Eyelid Surgery (Blepharoplasty)

Mr Morritt regularly undertakes blepharoplasty surgery at the Claremont and Thornbury private hospitals in Sheffield to improve the appearance of the eyelids. Upper eyelid surgery (blepharoplasty) is most frequently requested to remove excess skin from the upper eyelid. Sometimes there is bulging caused collections of fat around the eye and these can also be reduced in size. Lower eyelid surgery is most frequently requested to improve the appearance of ‘eye bags’.


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Eyelid surgery (blepharoplasty) – risks

Bruising – bruising following the surgery is normal and generally resolves within a few weeks of the surgery. Sometimes patient’s will get ‘black eyes’. Generally all bruising has completely resolved within 6 weeks of surgery.


Bleeding –  Bleeding following the surgery is uncommon but can cause excessive bruising or swelling. Bleeding requiring a return to theatre for the bleeding to be stopped is very rare.


Infection – this is very rare following eyelid surgery. Mr Morritt generally gives all of his patient’s antibiotic ointment to reduce the chance of wound infection.


Wound opening – this is uncommon and if it happens generally will only affect a small area of the wound. The opening usually forms a scab that ultimately heals after a few weeks and does not usually affect the final cosmetic result.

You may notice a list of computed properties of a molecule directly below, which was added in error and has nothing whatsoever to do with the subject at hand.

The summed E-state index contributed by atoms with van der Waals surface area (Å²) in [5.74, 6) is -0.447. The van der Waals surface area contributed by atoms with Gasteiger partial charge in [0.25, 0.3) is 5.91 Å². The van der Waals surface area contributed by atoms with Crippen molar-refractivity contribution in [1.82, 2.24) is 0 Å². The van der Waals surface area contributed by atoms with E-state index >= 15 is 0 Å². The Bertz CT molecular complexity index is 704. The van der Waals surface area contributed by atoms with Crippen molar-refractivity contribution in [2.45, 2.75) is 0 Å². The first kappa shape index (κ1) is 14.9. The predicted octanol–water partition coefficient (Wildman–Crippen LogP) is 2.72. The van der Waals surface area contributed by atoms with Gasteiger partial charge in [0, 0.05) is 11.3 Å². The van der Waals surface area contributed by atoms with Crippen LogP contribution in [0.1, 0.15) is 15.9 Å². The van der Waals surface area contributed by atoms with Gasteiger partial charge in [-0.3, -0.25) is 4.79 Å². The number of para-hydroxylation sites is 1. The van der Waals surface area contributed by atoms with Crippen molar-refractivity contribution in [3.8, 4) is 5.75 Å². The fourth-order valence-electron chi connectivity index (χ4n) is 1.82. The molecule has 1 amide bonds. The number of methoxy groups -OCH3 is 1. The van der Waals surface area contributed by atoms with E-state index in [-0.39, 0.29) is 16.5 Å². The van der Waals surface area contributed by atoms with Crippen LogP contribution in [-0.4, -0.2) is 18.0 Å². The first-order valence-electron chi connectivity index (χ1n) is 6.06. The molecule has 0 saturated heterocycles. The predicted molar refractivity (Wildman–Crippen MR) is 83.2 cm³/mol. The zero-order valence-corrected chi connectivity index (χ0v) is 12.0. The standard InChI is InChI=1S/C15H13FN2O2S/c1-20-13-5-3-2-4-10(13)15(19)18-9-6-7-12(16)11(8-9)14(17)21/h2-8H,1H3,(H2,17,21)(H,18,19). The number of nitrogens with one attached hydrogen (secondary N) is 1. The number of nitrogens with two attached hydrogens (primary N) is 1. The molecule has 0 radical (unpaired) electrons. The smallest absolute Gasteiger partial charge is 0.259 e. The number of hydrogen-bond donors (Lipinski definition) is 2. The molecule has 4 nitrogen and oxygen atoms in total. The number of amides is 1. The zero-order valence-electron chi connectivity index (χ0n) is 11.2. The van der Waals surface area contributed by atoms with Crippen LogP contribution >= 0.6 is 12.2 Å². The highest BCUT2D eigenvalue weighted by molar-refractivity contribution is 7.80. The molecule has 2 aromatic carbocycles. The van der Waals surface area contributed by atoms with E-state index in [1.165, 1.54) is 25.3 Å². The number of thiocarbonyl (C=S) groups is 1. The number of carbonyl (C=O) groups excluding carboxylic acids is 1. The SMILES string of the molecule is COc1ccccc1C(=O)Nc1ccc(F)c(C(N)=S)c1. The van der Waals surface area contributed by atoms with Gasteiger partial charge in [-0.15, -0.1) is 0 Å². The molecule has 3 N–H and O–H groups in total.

Double vision – a very rare complication of lower eyelid surgery. Usually temporary but can be permanent.


Loss of vision (blindness) – this a an extremely rare complication reported to affect approximately 1:50,000 patients


Dry eyes – this is relatively common in the first few weeks after surgery and is caused by swelling. As the swelling improves the eyes become less dry. Permanently dry eyes are rarer and may require long term artificial tears.


Watery eyes – watering of the eyes is relatively common following the surgery. It is usually caused by swelling and generally resolves very quickly.


Skin colour changes – very rare and slightly more frequent in the lower eyelid. Generally resolves with time but may be permanent.


Scars – scarring following blepharoplasty is generally very inconspicuous as the incisions are planned to be well hidden n some patients will be very difficult to see.  Rarely poor scars can happen (thickened scaring)


Asymmetry – differences between the eyelids in terms of shape and/or position. This is very common and is in fact normal for many patients before surgery. Significant differences are very unusual and can generally be corrected with minor revision surgery.


Pain – chronic pain/discomfort are very rare following blepharoplasty.


Ectropion – this is an uncommon complication of lower blepharoplasty (eye bag removal). The lower eyelid is pulled down exposing the inner pink part. It generally resolves once the swelling has settled but can otherwise be corrected surgically.

Useful blepharoplasty links

Read more – Sheffield Teaching Hospitals Blepharoplasty information leaflet

Read more – BAAPS information on Blepharoplasty


Blepharoplasty (eyelid surgery) reviews – Mr Morritt